Using bioenergy crops versus reforesting shows crop expansion could lead to water shortages

Using bioenergy crops versus reforesting shows crop expansion could lead to water shortages
Net land carbon sequestration and its components for the primarily reforestation-based scenario and the primarily bioenergy-based scenario. Cumulative (A) net land carbon sequestration [sum of (NBP), carbon fossil fuel offsets due to using bioenergy crops (Coffsets), and carbon captured via BECCS (CBECCS); Eq. 5] and its three components: (B) NBP, (C) Coffsets, and (D) CBECCS in SSP2-4.5 (orange color, primary bioenergy expansion scenario) and SSP1-4.5 (green color, primary reforestation scenario) during 2005–2100. The upper bound of the spreads in (C) is when bioenergy is offsetting inefficient fossil fuels (i.e., coal), which is a combination of the lowest fossil fuel offset ratio and the highest carbon content of bioenergy crops (Eq. 3; see Materials and Methods for more details). The low bound is the opposite. The upper bound of the spreads in (D) is with the largest percentage of bioenergy used with CCS and the highest CCS capture efficiency (Eq. 4; see Materials and Methods for more details). Opposite is the low end. The upper/lower bound of the spreads in (A) is the sum of the upper/lower bounds in (C) and (D). The ΔCbioemission value (10 PgC) in (B) is carbon emissions due to bioenergy expansion only (Eq. 6). Credit: Science Advances (2022). DOI: 10.1126/sciadv.abm8237

A team of researchers affiliated with several institutions in the U.S. and Singapore has found that adding bioenergy crops or reforestation would both substantially increase CO2 sequestration, but the former would lead to major water shortages. In their paper published in the journal Science Advances, the group describes their analyses and comparison of the two climate mitigation strategies.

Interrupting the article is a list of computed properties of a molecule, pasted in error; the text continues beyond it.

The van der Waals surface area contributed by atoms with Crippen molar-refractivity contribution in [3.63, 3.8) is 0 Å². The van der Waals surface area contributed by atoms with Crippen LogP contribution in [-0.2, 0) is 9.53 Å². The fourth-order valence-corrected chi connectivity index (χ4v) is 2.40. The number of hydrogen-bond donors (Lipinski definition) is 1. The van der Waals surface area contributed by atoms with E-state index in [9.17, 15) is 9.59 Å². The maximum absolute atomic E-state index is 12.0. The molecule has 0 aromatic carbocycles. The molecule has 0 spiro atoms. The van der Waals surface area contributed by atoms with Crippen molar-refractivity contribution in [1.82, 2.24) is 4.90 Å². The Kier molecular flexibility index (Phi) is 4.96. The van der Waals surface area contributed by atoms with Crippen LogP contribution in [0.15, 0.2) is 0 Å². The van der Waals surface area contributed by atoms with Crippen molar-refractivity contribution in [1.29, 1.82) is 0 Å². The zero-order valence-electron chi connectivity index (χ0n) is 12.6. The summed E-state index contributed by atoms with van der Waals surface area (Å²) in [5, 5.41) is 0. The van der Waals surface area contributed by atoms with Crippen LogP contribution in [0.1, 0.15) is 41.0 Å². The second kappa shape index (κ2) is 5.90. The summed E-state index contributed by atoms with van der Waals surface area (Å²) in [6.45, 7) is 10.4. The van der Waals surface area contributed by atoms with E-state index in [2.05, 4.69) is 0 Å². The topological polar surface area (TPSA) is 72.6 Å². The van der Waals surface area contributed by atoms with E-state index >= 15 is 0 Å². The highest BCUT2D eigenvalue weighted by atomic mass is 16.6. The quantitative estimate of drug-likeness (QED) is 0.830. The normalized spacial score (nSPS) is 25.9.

Scientists around the world are searching for carbon removal strategies to address the continued emission of greenhouse gases into the atmosphere. One possible solution is to expand on the use of bioenergy crops; another is to massively replant forests. In this new effort, the researchers looked at both approaches and compared them as possible methods to capturing and sequestering CO2 already in the atmosphere.

The idea behind using bioenergy crops as a capture and sequester technique involves planting CO2-absorbing crops that are reaped and burned as an energy source and capturing and sequestering the CO2 that is released during burning by pumping it underground. Reforestation can be used as a means of sequestering carbon because trees naturally pull CO2 from the air and hold onto to it until they die.

To determine which approach might work better, the researchers used socio- to demonstrate how land might be used under both scenarios from the near future to 2100. The models helped to highlight which places would be best suited to or . The team then analyzed the resulting data with an Earth system model that was able to predict due to changes. In their study, the researchers used switchgrass as the bioenergy crop because it requires less water than other crops such as corn. Still, the models showed that planting enough switchgrass to make a major impact on CO2 sequestration would likely lead to massive water shortages because of the amount used to sustain the plants. Reforestation would not present such a problem, of course, since the trees would not have to be watered. But it is still not clear if reforestation would work as intended, either due to warming temperatures that could prevent trees from growing or to an increase in massive forest fires.


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Using less-profitable farmland to grow bioenergy crops also supports biodiversity

More information: Yanyan Cheng et al, Future bioenergy expansion could alter carbon sequestration potential and exacerbate water stress in the United States, Science Advances (2022). DOI: 10.1126/sciadv.abm8237
Journal information: Science Advances

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